An art I feel Arnold has mastered with her films is the ability to display the intricate relationship between a character and their environment. Her films are gritty and honest and seem to take you so close into the characters experience through her cinematic choices that at times you feel as though you can smell the rooms they are in and feel their pulse every second.

From her Academy Award Winning short film ‘Wasp’ (2003), documenting the struggle of a young, unfit mother trying to find love to her film adaptation of the classic novel ‘Wuthering Heights’ (2011) – every character feels relatable. She gives the audience a real, vicarious experience.

Recommended Movie: ‘Fish Tank’ (2009)

A story of a teenage girl living in Britain’s council flats amidst poverty and social degradation, along with her irresponsible, abusive mother and off-beat little sister. She becomes obsessed with mother’s new boyfriend.

The film explores issues of loneliness, isolation and identity-searching in ways that can be depressing. You will feel for this so-called rebellious problem child and be able to see things from her point of view. The title: ‘Fish Tank’ as apt as throughout, you will feel her bottled-up angst as she looks out into the world, longing to break free.

Arnold’s ability to capture the vulnerability in the most abrasive of characters and delicacy in the most indelicate situations is unrivalled.

Sally Potter

In contrast to Arnold’s in-your-face reality, Potter captures emotion in a more stylized way with her romantic and classic form of filmmaking. The filmmaking style may be pretty, but the stories can be heart-breaking.

Potter has made films set in specific periods in history and manages to capture the atmosphere of that period, without losing her own imagination. Some of these pieces include ‘Orlando’ (2002) and ‘Ginger and Rosa’ (2012)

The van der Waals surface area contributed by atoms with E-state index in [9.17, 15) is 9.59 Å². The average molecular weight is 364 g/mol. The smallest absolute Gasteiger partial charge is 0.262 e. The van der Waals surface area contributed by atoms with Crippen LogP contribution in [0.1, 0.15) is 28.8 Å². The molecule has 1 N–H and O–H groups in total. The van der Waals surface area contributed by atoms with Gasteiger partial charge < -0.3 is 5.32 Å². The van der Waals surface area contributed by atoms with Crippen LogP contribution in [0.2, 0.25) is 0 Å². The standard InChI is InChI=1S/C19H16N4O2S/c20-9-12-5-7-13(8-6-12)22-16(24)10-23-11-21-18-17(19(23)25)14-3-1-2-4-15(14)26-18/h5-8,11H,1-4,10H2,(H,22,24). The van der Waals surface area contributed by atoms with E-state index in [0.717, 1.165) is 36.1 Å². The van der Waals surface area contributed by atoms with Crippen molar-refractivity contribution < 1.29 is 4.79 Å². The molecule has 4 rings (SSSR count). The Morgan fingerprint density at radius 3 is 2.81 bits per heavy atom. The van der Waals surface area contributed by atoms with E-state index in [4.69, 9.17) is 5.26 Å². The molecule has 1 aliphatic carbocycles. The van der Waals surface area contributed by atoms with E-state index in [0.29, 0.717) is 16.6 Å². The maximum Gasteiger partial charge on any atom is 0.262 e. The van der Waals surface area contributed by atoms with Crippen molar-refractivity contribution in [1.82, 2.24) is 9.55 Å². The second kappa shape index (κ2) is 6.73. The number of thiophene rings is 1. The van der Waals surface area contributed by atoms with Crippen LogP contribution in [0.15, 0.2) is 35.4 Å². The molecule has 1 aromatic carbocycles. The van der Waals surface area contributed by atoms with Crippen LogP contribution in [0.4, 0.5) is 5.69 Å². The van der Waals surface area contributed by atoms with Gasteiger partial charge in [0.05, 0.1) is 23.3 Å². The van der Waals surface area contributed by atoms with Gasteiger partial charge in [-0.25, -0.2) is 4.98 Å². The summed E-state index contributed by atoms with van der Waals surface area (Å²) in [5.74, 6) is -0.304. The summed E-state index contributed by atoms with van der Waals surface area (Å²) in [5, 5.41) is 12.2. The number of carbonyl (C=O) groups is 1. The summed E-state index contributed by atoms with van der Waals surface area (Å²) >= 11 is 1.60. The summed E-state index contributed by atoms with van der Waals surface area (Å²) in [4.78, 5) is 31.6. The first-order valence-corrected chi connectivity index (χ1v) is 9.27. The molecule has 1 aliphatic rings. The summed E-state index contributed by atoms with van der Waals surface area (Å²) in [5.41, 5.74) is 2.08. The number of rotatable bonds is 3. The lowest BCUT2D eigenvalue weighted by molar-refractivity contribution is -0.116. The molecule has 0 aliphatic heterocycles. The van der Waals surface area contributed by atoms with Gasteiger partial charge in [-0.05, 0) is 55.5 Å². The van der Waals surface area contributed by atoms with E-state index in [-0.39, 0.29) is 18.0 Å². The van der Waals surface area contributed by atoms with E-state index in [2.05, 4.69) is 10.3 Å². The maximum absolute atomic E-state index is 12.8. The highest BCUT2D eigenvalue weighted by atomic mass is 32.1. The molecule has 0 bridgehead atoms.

Recommended Movie: ‘The Man Who Cried’ (2000)

A star-studded cast of Christina Ricci, Cate Blanchet, Johnny Depp and John Turturro deliver magnificent performances. The movie tells the story of a young Russian Jewish refugee working as a dancer in Paris on the brink of World War Two, who falls in love with a gypsy but must make brave decisions as the Nazi invasion threatens their love and their lives.

Potter manages to capture the delicate coming of age story as well as the courage and vulnerability of the protagonist and other characters through interesting cinematic choices such as elegant cinematography and breath-taking montages, while allowing the actors the space to shine in their performances.

Sally Potter brings elegance and imagination to tell the tales of human struggle in any period of time.

Sarah Gavron

Gavron has an ability to tackle serious subject matter and guide strong performances in a way that is powerful, without overdoing it. Every scene draws you in with smart cinematic choices from interesting shot choices to gorgeous montages. Her story-telling is layered, displaying every nuance of character dynamic and also streamlined with no scene wasted or pointless.

Gavron is also a successful documentary director with ‘Village at the End of the World’ (2012) which she co-directed with David Katznelson) about an isolated village dominated by sledge dogs, being witty and insightful with a fresh directorial style.

Recommended Movie: ‘Brick Lane’ (2007)

The story documents a young Muslim teenage girl entering into an arranged marriage, forcing her to move to England from her Bangladesh village and is brilliantly directed to express complex themes. The main character deals with a loveless marriage, raising a family and finds her caught up in political strife as well as a complicated love triangle.

Art meets grappling reality as Gavron delivers fine-tuned cinema, together with strong female protagonists.


Women Directors Bringing More and More to Cinema

The films mentioned here are intelligent, brave and artistically advanced, not to mention that many were hugely successful at the box office. This serves to prove that women directors are more than just “chick-flick” directors.

What do you think of the films and directors mentioned?

Any great British film directors you would like to mention?